Meeting with regime delegation kicks off Syria peace talks in Geneva
Journalists attend a briefing at the United Nations Offices on the opening day of Syrian peace talks on January 29, 2016 in Geneva. (AFP/Fabrice Coffrini)
Syrian peace negotiations are starting Friday afternoon as UN special envoy for Syria, Staffan de Mistura will meet the regime delegation, headed by the permanent representative of the Syrian Arab Republic to the UN, Bashar al-Jaafari.
"As previously announced by the UN Special Envoy for Syria, Mr. Staffan de Mistura, the Intra-Syrian Talks will start today," a statement by the spokeswoman of the UN Special Envoy for Syria, Khawla Mattar noted.
In a video message to Syrians before the talks, de Mistura said: "You have seen enough conferences, two of them have already taken place. This one cannot fail."
Mattar told an Anadolu Agency correspondent that de Mistura will start peace talks with a 12-member regime delegation headed by al-Jaafari this afternoon.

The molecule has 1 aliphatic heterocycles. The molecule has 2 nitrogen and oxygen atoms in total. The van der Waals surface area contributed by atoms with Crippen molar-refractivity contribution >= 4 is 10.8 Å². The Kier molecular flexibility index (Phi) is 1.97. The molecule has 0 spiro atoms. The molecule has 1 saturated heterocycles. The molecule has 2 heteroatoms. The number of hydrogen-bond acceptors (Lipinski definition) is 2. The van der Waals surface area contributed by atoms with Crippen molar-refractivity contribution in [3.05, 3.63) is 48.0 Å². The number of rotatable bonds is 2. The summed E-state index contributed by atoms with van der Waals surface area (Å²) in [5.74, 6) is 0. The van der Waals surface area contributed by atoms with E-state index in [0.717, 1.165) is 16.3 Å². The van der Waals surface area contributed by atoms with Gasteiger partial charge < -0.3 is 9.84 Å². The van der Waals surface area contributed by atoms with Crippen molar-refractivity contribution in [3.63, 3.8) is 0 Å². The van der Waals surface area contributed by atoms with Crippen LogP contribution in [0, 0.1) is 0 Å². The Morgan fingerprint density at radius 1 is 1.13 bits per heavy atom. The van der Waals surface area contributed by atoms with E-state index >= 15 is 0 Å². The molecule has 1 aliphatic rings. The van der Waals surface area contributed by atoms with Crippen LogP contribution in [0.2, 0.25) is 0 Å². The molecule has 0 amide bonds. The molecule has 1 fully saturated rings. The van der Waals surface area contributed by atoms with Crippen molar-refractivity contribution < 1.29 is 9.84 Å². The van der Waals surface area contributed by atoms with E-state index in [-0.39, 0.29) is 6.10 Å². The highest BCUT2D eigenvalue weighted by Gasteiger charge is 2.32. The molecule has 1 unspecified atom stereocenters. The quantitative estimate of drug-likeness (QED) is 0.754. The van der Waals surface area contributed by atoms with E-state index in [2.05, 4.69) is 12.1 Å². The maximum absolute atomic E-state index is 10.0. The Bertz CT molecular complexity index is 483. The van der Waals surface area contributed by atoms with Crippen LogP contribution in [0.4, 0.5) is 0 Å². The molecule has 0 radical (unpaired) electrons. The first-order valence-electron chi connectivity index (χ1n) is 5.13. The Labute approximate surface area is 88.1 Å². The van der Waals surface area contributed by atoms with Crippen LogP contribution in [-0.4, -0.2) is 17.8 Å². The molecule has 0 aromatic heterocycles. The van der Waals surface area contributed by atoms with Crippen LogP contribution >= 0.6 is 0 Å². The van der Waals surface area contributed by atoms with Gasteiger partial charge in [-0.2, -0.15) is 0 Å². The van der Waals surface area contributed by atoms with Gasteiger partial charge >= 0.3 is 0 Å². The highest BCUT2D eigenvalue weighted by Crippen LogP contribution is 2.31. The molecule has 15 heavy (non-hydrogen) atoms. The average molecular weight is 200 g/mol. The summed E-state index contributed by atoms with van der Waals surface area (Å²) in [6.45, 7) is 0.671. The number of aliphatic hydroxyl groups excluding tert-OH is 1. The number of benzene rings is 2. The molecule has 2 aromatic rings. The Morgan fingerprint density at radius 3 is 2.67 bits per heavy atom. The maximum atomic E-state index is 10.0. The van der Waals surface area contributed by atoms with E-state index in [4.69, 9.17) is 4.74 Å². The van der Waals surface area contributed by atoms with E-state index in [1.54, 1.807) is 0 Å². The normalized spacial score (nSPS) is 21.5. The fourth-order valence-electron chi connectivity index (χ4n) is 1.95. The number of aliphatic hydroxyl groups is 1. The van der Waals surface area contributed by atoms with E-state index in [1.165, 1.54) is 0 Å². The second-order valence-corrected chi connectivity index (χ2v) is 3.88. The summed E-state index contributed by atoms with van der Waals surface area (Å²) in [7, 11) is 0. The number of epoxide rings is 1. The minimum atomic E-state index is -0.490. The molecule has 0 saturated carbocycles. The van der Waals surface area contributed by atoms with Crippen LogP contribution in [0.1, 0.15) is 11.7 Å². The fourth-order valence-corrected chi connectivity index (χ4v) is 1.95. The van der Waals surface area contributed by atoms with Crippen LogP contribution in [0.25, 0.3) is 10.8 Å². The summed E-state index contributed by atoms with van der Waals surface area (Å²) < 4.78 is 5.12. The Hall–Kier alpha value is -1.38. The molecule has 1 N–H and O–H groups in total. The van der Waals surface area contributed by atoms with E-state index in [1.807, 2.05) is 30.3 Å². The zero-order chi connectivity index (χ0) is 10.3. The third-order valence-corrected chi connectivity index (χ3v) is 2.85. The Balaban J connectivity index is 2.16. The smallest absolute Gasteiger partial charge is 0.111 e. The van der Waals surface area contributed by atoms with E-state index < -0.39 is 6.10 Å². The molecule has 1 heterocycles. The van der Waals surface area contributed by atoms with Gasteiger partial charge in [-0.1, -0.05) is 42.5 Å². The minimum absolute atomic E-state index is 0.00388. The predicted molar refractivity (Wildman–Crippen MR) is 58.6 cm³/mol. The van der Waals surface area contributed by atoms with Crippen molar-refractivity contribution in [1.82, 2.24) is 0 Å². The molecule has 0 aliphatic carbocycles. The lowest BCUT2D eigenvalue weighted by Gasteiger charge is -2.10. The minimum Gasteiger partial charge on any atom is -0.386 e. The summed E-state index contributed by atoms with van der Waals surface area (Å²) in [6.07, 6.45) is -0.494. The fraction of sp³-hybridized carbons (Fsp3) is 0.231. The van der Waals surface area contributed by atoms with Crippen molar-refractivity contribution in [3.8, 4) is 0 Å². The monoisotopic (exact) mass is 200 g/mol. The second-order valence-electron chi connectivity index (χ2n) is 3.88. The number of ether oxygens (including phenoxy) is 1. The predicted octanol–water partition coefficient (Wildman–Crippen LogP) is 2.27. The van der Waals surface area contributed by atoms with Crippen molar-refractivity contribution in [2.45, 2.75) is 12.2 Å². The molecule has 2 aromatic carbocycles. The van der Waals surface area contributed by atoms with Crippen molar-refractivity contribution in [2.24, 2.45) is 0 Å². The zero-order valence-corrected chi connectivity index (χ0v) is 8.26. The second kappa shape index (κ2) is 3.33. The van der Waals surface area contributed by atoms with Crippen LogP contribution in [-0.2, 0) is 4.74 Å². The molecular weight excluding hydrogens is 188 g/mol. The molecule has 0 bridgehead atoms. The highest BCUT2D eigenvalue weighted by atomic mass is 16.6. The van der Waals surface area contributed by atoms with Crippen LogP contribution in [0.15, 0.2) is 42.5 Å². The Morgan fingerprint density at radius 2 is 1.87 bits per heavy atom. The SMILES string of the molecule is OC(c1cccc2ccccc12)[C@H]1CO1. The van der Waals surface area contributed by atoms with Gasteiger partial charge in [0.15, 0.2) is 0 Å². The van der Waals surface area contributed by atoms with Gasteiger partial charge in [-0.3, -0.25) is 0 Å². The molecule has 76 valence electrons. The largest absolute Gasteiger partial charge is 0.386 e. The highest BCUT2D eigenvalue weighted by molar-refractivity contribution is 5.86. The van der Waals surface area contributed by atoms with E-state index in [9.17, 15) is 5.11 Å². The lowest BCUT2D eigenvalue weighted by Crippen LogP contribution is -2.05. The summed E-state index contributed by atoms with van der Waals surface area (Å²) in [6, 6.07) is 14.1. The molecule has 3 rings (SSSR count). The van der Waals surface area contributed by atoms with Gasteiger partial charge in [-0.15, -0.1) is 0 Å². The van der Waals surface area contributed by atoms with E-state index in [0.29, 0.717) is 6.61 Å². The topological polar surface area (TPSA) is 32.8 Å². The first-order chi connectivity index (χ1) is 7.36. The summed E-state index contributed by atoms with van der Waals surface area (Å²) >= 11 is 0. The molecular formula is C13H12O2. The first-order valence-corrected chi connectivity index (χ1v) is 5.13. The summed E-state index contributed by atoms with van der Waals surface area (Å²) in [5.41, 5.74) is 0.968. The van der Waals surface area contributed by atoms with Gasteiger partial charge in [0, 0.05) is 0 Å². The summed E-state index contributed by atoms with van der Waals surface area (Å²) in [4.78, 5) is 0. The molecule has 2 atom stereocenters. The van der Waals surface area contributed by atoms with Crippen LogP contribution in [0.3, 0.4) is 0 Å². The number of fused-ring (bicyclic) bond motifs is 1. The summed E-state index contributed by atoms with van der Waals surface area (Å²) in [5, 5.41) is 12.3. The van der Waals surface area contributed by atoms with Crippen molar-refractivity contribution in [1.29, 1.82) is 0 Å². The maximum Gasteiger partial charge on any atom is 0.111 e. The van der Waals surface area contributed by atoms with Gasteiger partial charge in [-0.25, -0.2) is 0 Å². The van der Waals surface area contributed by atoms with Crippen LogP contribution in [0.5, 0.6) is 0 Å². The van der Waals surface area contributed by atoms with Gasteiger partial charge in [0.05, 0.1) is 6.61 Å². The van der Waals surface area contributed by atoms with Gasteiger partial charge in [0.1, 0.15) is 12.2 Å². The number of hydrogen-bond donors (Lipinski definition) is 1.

After the meeting, de Mistura was expected to meet with the opposition delegation. But, the latter had preconditions to participate in the talks and had not yet arrived in Geneva.
The opposition delegations which met in Riyadh on Thursday decided not to attend the talks in Geneva until an agreement was reached to end airstrikes and regarding aid entering besieged towns, according to the Syrian opposition, High Negotiations Committee (HNC).
De Mistura is also expected to meet with representatives of the civil society.
The Turkish Foreign Ministry's director general for the Middle East, Can Dizdar will be in Geneva to follow the negotiations.
The conference aims to focus on setting up an interim government, forming a constitution and staging elections and the priorities would be establishing a cease-fire, supplying humanitarian aid and tackling Daesh, de Mistura said.
The conflict has been raging since early 2011 and has led to the deaths of more than 250,000 people and driven more than 10 million from their homes, according to the UN.
It also led to the rise of Daesh, which now controls large parts of Syria and Iraq, and the subsequent formation of a US-led coalition to tackle the group in both countries.
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